‘Going into the unknown’: experiences of male patients in secure settings during environmental transition

Jackie Parkes, Michelle Pyer, Alison Ward, Colin Doyle, Geoff Dickens

Research output: Contribution to JournalArticle

Abstract

Little is known about the experiences of male patients in secure mental health and intellectual disability units during environmental transition. We interviewed patients before (n = 9) and after (n = 8) a side-to-side security transition from medium-secure wards in an older building to new wards in a purpose-built building. We inquired about transitional experiences in general and about this transition specifically. We examined interview transcripts and field notes using thematic analysis, and collated routine outcome data to gauge whether transition had obvious positive or negative effects. Qualitative analysis indicated three major themes (information, transition, and behaviour) and five overlapping subthemes (positive information sharing and consultation, concerns and anxieties about lack of information, life change and opportunity, home and sense of belonging, and potential conflict). Outcome data indicated little obvious change between first and second interviews. Expressed concerns of patients about transition were largely about tangible and practical issues, including changes to rules, including smoking and prohibited items. The results highlight the need for the development of supportive patient-inclusion strategies, consistent and transparent communication processes, and a published timeframe during the planning and implementation phases of all types of transitional moves, including the side-to-side transfer of residents between accommodation buildings.
Original languageEnglish
Pages (from-to)2-10
Number of pages9
JournalInternational Journal of Mental Health Nursing
Volume24
Issue number1
Early online date17 Oct 2014
DOIs
Publication statusPublished - 1 Feb 2015

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old building
conflict potential
experience
interview
accommodation
smoking
building
disability
mental health
inclusion
resident
anxiety
planning
communication
lack

Keywords

  • Forensic psychiatry
  • inpatient
  • men
  • thematic analysis
  • transition

Cite this

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abstract = "Little is known about the experiences of male patients in secure mental health and intellectual disability units during environmental transition. We interviewed patients before (n = 9) and after (n = 8) a side-to-side security transition from medium-secure wards in an older building to new wards in a purpose-built building. We inquired about transitional experiences in general and about this transition specifically. We examined interview transcripts and field notes using thematic analysis, and collated routine outcome data to gauge whether transition had obvious positive or negative effects. Qualitative analysis indicated three major themes (information, transition, and behaviour) and five overlapping subthemes (positive information sharing and consultation, concerns and anxieties about lack of information, life change and opportunity, home and sense of belonging, and potential conflict). Outcome data indicated little obvious change between first and second interviews. Expressed concerns of patients about transition were largely about tangible and practical issues, including changes to rules, including smoking and prohibited items. The results highlight the need for the development of supportive patient-inclusion strategies, consistent and transparent communication processes, and a published timeframe during the planning and implementation phases of all types of transitional moves, including the side-to-side transfer of residents between accommodation buildings.",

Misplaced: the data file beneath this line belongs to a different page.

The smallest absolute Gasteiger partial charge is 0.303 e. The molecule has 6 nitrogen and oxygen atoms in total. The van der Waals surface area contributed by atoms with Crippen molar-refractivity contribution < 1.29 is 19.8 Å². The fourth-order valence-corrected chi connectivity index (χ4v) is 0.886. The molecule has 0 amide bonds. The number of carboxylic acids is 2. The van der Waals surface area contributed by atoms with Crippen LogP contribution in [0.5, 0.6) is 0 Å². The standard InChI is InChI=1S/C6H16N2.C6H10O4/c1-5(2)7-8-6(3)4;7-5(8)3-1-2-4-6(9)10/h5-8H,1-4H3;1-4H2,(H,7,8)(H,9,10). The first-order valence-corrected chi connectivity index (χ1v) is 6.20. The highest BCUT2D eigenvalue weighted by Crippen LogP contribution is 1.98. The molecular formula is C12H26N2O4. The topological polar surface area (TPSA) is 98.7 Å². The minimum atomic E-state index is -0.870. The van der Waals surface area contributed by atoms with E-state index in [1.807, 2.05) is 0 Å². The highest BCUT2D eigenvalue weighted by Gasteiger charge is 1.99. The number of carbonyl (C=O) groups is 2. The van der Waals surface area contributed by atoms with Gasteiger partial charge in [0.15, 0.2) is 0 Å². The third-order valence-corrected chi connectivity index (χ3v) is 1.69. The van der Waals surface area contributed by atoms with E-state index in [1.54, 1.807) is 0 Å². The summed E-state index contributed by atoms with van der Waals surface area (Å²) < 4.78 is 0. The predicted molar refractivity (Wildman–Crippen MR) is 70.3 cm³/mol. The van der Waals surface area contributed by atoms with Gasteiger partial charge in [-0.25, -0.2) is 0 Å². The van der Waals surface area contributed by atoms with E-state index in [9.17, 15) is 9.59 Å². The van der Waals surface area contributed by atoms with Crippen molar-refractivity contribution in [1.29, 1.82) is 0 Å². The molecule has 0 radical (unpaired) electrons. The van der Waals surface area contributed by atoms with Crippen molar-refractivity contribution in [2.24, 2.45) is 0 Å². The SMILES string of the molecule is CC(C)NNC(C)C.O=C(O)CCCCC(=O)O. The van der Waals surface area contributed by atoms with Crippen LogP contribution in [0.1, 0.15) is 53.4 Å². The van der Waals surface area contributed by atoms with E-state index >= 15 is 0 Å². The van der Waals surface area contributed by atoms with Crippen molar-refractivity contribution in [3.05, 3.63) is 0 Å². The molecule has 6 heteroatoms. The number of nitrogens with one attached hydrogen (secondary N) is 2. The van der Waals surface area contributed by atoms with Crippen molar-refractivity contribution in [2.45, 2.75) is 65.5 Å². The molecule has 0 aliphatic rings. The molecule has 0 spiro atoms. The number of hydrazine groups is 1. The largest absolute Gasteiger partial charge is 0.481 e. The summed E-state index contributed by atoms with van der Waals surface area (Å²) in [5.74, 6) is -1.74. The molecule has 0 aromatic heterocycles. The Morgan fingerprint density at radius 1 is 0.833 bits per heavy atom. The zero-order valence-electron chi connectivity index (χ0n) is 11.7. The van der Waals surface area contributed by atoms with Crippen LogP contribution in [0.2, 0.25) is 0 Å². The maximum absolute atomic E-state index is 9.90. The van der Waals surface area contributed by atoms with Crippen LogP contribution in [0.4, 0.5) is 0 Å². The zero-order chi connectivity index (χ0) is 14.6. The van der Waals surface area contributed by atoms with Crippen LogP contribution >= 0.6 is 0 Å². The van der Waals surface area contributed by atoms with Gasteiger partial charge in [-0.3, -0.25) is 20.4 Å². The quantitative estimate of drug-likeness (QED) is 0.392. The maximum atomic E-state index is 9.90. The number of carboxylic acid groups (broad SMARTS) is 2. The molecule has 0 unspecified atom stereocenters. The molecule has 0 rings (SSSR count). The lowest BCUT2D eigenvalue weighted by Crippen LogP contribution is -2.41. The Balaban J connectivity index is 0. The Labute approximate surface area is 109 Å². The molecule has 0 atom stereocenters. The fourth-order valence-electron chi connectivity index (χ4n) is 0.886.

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AU - Ward, Alison

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AB - Little is known about the experiences of male patients in secure mental health and intellectual disability units during environmental transition. We interviewed patients before (n = 9) and after (n = 8) a side-to-side security transition from medium-secure wards in an older building to new wards in a purpose-built building. We inquired about transitional experiences in general and about this transition specifically. We examined interview transcripts and field notes using thematic analysis, and collated routine outcome data to gauge whether transition had obvious positive or negative effects. Qualitative analysis indicated three major themes (information, transition, and behaviour) and five overlapping subthemes (positive information sharing and consultation, concerns and anxieties about lack of information, life change and opportunity, home and sense of belonging, and potential conflict). Outcome data indicated little obvious change between first and second interviews. Expressed concerns of patients about transition were largely about tangible and practical issues, including changes to rules, including smoking and prohibited items. The results highlight the need for the development of supportive patient-inclusion strategies, consistent and transparent communication processes, and a published timeframe during the planning and implementation phases of all types of transitional moves, including the side-to-side transfer of residents between accommodation buildings.

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